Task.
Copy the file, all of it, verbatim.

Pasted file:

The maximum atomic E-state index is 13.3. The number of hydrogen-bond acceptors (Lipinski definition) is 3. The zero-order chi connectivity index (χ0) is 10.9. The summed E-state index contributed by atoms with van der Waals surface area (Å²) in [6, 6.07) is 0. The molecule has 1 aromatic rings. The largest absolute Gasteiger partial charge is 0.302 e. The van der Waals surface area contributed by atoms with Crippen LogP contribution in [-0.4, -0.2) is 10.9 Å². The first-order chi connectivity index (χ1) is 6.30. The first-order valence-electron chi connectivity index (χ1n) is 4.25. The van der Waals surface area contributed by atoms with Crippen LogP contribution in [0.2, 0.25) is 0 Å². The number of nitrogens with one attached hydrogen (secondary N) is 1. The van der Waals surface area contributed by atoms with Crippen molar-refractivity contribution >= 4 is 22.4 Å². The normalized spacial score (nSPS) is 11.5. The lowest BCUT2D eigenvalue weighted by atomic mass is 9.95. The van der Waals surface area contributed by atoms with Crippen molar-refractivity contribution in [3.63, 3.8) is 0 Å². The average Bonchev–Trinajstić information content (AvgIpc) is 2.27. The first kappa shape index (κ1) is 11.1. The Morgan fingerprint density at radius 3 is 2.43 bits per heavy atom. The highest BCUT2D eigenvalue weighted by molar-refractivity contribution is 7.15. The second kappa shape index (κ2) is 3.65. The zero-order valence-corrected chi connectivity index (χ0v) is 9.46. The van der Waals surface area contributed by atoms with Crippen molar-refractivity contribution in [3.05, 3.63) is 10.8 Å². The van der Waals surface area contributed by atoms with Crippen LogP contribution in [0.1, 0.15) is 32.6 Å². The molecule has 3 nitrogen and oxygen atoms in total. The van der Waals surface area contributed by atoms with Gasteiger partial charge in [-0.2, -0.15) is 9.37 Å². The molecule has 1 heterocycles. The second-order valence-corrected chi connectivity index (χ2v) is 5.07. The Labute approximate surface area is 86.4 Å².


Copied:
The maximum atomic E-state index is 13.3. The number of hydrogen-bond acceptors (Lipinski definition) is 3. The zero-order chi connectivity index (χ0) is 10.9. The summed E-state index contributed by atoms with van der Waals surface area (Å²) in [6, 6.07) is 0. The molecule has 1 aromatic rings. The largest absolute Gasteiger partial charge is 0.302 e. The van der Waals surface area contributed by atoms with Crippen LogP contribution in [-0.4, -0.2) is 10.9 Å². The first-order chi connectivity index (χ1) is 6.30. The first-order valence-electron chi connectivity index (χ1n) is 4.25. The van der Waals surface area contributed by atoms with Crippen LogP contribution in [0.2, 0.25) is 0 Å². The number of nitrogens with one attached hydrogen (secondary N) is 1. The van der Waals surface area contributed by atoms with Crippen molar-refractivity contribution >= 4 is 22.4 Å². The normalized spacial score (nSPS) is 11.5. The lowest BCUT2D eigenvalue weighted by atomic mass is 9.95. The van der Waals surface area contributed by atoms with Crippen molar-refractivity contribution in [3.63, 3.8) is 0 Å². The average Bonchev–Trinajstić information content (AvgIpc) is 2.27. The first kappa shape index (κ1) is 11.1. The Morgan fingerprint density at radius 3 is 2.43 bits per heavy atom. The highest BCUT2D eigenvalue weighted by molar-refractivity contribution is 7.15. The second kappa shape index (κ2) is 3.65. The zero-order valence-corrected chi connectivity index (χ0v) is 9.46. The van der Waals surface area contributed by atoms with Crippen molar-refractivity contribution in [3.05, 3.63) is 10.8 Å². The van der Waals surface area contributed by atoms with Crippen LogP contribution in [0.1, 0.15) is 32.6 Å². The molecule has 3 nitrogen and oxygen atoms in total. The van der Waals surface area contributed by atoms with Gasteiger partial charge in [-0.2, -0.15) is 9.37 Å². The molecule has 1 heterocycles. The second-order valence-corrected chi connectivity index (χ2v) is 5.07. The Labute approximate surface area is 86.4 Å².